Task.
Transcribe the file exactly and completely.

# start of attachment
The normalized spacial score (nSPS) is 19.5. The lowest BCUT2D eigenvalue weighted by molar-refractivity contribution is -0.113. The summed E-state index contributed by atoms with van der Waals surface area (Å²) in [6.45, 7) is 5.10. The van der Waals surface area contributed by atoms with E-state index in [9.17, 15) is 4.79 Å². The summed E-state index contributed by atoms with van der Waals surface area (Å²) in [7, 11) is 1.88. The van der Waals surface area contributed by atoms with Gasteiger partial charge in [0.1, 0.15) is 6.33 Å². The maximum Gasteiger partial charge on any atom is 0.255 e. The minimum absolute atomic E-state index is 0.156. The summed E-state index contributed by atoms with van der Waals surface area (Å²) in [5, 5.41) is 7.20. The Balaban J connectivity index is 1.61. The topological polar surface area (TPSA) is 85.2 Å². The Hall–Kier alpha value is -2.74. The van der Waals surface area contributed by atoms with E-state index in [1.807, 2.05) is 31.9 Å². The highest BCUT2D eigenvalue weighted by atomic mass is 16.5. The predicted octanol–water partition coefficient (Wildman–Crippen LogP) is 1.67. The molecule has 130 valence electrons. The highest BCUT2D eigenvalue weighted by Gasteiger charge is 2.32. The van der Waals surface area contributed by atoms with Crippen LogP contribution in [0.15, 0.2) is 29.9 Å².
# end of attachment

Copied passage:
The normalized spacial score (nSPS) is 19.5. The lowest BCUT2D eigenvalue weighted by molar-refractivity contribution is -0.113. The summed E-state index contributed by atoms with van der Waals surface area (Å²) in [6.45, 7) is 5.10. The van der Waals surface area contributed by atoms with E-state index in [9.17, 15) is 4.79 Å². The summed E-state index contributed by atoms with van der Waals surface area (Å²) in [7, 11) is 1.88. The van der Waals surface area contributed by atoms with Gasteiger partial charge in [0.1, 0.15) is 6.33 Å². The maximum Gasteiger partial charge on any atom is 0.255 e. The minimum absolute atomic E-state index is 0.156. The summed E-state index contributed by atoms with van der Waals surface area (Å²) in [5, 5.41) is 7.20. The Balaban J connectivity index is 1.61. The topological polar surface area (TPSA) is 85.2 Å². The Hall–Kier alpha value is -2.74. The van der Waals surface area contributed by atoms with E-state index in [1.807, 2.05) is 31.9 Å². The highest BCUT2D eigenvalue weighted by atomic mass is 16.5. The predicted octanol–water partition coefficient (Wildman–Crippen LogP) is 1.67. The molecule has 130 valence electrons. The highest BCUT2D eigenvalue weighted by Gasteiger charge is 2.32. The van der Waals surface area contributed by atoms with Crippen LogP contribution in [0.15, 0.2) is 29.9 Å².